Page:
Between 5%-5.5% of a mixture containing 50% 2-ethylhexyl-p-methoxy cinnamate and 50% diethyl cinnamal malonate produced a total block.
Between 4.5%-5% of a mixture containing 25% 4-pentoxy benzalphthalide and 75% diethyl p-methoxy benzal malonate produced a total block.
Between 5%-6% of a mixture containing 30% diisobutyl p-methoxy benzal malonate and 70% 4-pentoxy benzal phthalide produced a total block.
Between 3%-4% of a mixture containing 50% p-methoxy benzal phthalide and 50% diethyl fural malonate produced a total block.
Other formulations according to this invention provide similar results.
Substituted derivatives of the adjuvants of this invention can be employed, particularly of the cinnamal diethyl malonate.
These examples demonstrate that the materials of this invention in even small quantities are extremely effective adjuvants for organic sunscreens and remedy the shortcomings of the latter.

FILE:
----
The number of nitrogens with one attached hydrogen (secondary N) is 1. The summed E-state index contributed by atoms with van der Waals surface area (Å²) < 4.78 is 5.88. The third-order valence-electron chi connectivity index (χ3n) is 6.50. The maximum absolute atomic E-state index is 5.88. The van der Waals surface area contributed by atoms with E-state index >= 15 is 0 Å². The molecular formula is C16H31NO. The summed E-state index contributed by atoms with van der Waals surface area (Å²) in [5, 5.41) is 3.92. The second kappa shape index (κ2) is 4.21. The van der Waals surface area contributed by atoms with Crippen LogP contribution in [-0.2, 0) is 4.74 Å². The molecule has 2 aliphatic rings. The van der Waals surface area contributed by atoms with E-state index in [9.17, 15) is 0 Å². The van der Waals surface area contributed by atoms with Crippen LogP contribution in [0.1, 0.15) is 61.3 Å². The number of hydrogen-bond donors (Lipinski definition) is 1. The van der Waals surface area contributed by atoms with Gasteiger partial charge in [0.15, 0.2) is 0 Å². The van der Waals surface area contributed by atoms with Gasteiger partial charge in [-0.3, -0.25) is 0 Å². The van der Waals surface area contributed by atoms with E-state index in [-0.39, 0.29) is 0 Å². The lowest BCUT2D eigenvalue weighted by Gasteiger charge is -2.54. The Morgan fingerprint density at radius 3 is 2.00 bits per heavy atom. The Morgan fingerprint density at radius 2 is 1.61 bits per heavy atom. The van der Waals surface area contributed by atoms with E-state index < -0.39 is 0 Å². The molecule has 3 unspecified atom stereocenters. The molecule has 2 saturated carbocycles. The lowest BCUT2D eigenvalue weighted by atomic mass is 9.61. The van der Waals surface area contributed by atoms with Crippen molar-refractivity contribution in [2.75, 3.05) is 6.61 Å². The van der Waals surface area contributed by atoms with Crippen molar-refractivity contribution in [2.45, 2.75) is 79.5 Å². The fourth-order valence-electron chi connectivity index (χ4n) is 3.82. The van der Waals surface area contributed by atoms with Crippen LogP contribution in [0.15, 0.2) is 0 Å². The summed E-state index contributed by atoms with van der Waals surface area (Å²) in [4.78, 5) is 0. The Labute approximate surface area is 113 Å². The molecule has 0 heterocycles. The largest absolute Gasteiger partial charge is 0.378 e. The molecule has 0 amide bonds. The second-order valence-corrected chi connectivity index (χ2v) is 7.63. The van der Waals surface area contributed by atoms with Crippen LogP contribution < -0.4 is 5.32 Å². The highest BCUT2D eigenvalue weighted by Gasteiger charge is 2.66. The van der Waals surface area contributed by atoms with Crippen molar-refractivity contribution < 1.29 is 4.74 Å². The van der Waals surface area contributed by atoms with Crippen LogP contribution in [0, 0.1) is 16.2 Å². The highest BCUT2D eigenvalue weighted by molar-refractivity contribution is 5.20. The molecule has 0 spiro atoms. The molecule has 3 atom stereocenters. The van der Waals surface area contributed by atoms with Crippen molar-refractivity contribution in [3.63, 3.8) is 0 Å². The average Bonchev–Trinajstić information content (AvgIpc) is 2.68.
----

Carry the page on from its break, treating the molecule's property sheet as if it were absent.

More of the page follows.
As can be seen, mixtures of the materials of this invention, and also the organic sunscreens, can be employed where desired.
The advantages of this invention will be apparent to the skilled in the art. Improved, highly effective, novel broad spectrum sunscreen compositions are made available, utilizing a dialkyl malonate.
It will be understood that this invention is not limited to the specific examples which have been offered as particular embodiments, and that modifications can be made without departing from the spirit thereof.
|Cited Patent||Filing date||Publication date||Applicant||Title|
|US3123647 *||Mar 3, 1964||Certificate of correction|
|US3160665 *||Feb 28, 1958||Dec 8, 1964||Ciba Ltd||Hydroxy-benzophenones|